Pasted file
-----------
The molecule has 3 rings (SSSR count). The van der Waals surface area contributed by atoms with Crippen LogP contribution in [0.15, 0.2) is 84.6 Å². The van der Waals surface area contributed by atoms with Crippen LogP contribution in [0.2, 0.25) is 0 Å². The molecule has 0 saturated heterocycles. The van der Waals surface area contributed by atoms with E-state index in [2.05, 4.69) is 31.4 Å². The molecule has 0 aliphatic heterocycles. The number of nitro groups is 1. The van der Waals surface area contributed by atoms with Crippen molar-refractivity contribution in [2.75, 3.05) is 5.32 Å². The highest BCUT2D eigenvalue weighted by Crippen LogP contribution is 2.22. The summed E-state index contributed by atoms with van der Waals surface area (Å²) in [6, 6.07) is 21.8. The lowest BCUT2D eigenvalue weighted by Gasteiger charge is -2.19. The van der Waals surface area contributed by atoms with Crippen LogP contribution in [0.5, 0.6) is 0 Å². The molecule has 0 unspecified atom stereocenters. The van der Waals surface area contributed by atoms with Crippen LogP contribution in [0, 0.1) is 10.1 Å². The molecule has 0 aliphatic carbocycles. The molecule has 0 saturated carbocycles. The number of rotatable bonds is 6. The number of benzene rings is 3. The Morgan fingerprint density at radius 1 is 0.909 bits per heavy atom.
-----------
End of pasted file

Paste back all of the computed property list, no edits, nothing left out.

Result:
The molecule has 3 rings (SSSR count). The van der Waals surface area contributed by atoms with Crippen LogP contribution in [0.15, 0.2) is 84.6 Å². The van der Waals surface area contributed by atoms with Crippen LogP contribution in [0.2, 0.25) is 0 Å². The molecule has 0 saturated heterocycles. The van der Waals surface area contributed by atoms with E-state index in [2.05, 4.69) is 31.4 Å². The molecule has 0 aliphatic heterocycles. The number of nitro groups is 1. The van der Waals surface area contributed by atoms with Crippen molar-refractivity contribution in [2.75, 3.05) is 5.32 Å². The highest BCUT2D eigenvalue weighted by Crippen LogP contribution is 2.22. The summed E-state index contributed by atoms with van der Waals surface area (Å²) in [6, 6.07) is 21.8. The lowest BCUT2D eigenvalue weighted by Gasteiger charge is -2.19. The van der Waals surface area contributed by atoms with Crippen LogP contribution in [0.5, 0.6) is 0 Å². The molecule has 0 unspecified atom stereocenters. The van der Waals surface area contributed by atoms with Crippen LogP contribution in [0, 0.1) is 10.1 Å². The molecule has 0 aliphatic carbocycles. The molecule has 0 saturated carbocycles. The number of rotatable bonds is 6. The number of benzene rings is 3. The Morgan fingerprint density at radius 1 is 0.909 bits per heavy atom.